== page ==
Australian PM outlines bipartisan austerity offensive

By Oscar Grenfell
17 June 2020

In a nationally-televised address yesterday, Australian Prime Minister Scott Morrison outlined plans for sweeping cuts to social spending, further government handouts to big business and a stepped-up offensive against jobs, wages and conditions. All of these attacks on the working class are to be enforced in partnership with the Labor Party and the trade unions.

Morrison’s speech, to the pro-business Committee for Economic Development of Australia forum, was part of a broader discussion in ruling circles on the need for a “snap-back.” This is aimed at forcing ordinary people to pay for the economic crisis triggered by the coronavirus pandemic.

Morrison made clear that his Liberal-National government plans to continue withdrawing the meagre relief measures introduced as more than a million workers were laid off or stood down in the first six weeks of the pandemic.

At the same time, the corporate elite is seeking to exploit the crisis to implement a pro-business overhaul of industrial relations and workplace conditions, involving the further destruction of full-time jobs, ever greater levels of casual and precarious work, and the stripping of the limited workers’ entitlements that remain.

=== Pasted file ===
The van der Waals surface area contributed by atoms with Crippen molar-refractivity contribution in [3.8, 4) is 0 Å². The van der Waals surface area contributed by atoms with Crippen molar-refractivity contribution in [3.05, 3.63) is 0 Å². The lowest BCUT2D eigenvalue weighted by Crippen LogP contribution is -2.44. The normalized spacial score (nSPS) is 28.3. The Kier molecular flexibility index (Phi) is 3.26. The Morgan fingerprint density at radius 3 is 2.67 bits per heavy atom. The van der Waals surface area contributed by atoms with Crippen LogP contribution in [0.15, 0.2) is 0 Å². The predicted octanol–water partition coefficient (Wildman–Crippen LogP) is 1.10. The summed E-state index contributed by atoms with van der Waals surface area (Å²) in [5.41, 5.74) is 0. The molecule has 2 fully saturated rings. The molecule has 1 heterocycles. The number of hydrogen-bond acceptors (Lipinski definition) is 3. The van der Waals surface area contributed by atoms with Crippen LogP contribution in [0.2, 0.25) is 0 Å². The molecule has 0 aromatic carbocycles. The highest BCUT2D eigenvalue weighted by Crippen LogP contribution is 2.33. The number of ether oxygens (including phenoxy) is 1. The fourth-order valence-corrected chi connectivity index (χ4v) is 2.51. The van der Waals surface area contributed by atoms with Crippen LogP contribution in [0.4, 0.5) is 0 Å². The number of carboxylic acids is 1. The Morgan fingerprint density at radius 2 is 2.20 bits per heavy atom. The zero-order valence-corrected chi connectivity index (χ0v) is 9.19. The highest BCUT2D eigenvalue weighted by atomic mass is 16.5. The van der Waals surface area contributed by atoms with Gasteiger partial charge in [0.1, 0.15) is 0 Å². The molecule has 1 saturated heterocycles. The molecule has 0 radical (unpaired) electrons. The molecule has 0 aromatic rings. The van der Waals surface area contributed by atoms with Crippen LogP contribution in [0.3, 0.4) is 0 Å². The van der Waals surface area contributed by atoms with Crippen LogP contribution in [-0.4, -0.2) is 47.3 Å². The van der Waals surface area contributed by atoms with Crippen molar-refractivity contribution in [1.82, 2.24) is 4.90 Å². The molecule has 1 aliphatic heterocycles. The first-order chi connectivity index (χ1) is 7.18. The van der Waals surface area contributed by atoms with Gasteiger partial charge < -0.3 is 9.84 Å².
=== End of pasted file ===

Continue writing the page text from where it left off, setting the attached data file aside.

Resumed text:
Morrison touted the “reopening of the economy” being presided over by federal and state governments, Labor and Liberal-National alike, as the first step in a return to “growth,” a code word for the resumption of corporate profit making.

In practice, all the safety restrictions aimed at containing COVID-19 are being overturned and workers are being herded back into workplaces, even as the coronavirus continues to circulate. The dangers have been indicated by a new spike in confirmed infections in Victoria, the country’s second most populous state. There have been 18 new cases over the past 24 hours, following more than 20 during the previous two days.